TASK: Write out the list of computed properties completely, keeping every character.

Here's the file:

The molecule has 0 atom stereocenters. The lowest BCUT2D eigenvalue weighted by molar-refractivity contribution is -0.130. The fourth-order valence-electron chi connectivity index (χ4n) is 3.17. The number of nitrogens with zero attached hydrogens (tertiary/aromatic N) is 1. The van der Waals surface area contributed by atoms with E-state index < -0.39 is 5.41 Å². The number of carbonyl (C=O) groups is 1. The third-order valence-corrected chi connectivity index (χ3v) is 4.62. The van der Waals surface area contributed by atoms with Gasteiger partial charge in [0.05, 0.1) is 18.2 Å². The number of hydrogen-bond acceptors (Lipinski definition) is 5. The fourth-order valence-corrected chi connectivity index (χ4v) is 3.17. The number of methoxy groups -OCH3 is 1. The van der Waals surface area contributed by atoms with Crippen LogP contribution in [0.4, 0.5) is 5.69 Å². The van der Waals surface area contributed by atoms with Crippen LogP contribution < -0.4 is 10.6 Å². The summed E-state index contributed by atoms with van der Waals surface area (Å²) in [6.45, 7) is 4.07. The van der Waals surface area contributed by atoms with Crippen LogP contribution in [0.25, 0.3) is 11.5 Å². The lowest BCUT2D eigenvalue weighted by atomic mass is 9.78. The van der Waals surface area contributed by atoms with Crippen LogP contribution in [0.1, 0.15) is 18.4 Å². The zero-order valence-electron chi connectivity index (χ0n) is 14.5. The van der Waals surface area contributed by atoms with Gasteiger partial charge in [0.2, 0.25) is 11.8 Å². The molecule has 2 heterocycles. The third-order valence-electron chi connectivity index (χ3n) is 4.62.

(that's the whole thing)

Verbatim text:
The molecule has 0 atom stereocenters. The lowest BCUT2D eigenvalue weighted by molar-refractivity contribution is -0.130. The fourth-order valence-electron chi connectivity index (χ4n) is 3.17. The number of nitrogens with zero attached hydrogens (tertiary/aromatic N) is 1. The van der Waals surface area contributed by atoms with E-state index < -0.39 is 5.41 Å². The number of carbonyl (C=O) groups is 1. The third-order valence-corrected chi connectivity index (χ3v) is 4.62. The van der Waals surface area contributed by atoms with Gasteiger partial charge in [0.05, 0.1) is 18.2 Å². The number of hydrogen-bond acceptors (Lipinski definition) is 5. The fourth-order valence-corrected chi connectivity index (χ4v) is 3.17. The number of methoxy groups -OCH3 is 1. The van der Waals surface area contributed by atoms with Crippen LogP contribution in [0.4, 0.5) is 5.69 Å². The van der Waals surface area contributed by atoms with Crippen LogP contribution < -0.4 is 10.6 Å². The summed E-state index contributed by atoms with van der Waals surface area (Å²) in [6.45, 7) is 4.07. The van der Waals surface area contributed by atoms with Crippen LogP contribution in [0.25, 0.3) is 11.5 Å². The lowest BCUT2D eigenvalue weighted by atomic mass is 9.78. The van der Waals surface area contributed by atoms with Crippen LogP contribution in [0.1, 0.15) is 18.4 Å². The zero-order valence-electron chi connectivity index (χ0n) is 14.5. The van der Waals surface area contributed by atoms with Gasteiger partial charge in [0.2, 0.25) is 11.8 Å². The molecule has 2 heterocycles. The third-order valence-electron chi connectivity index (χ3n) is 4.62.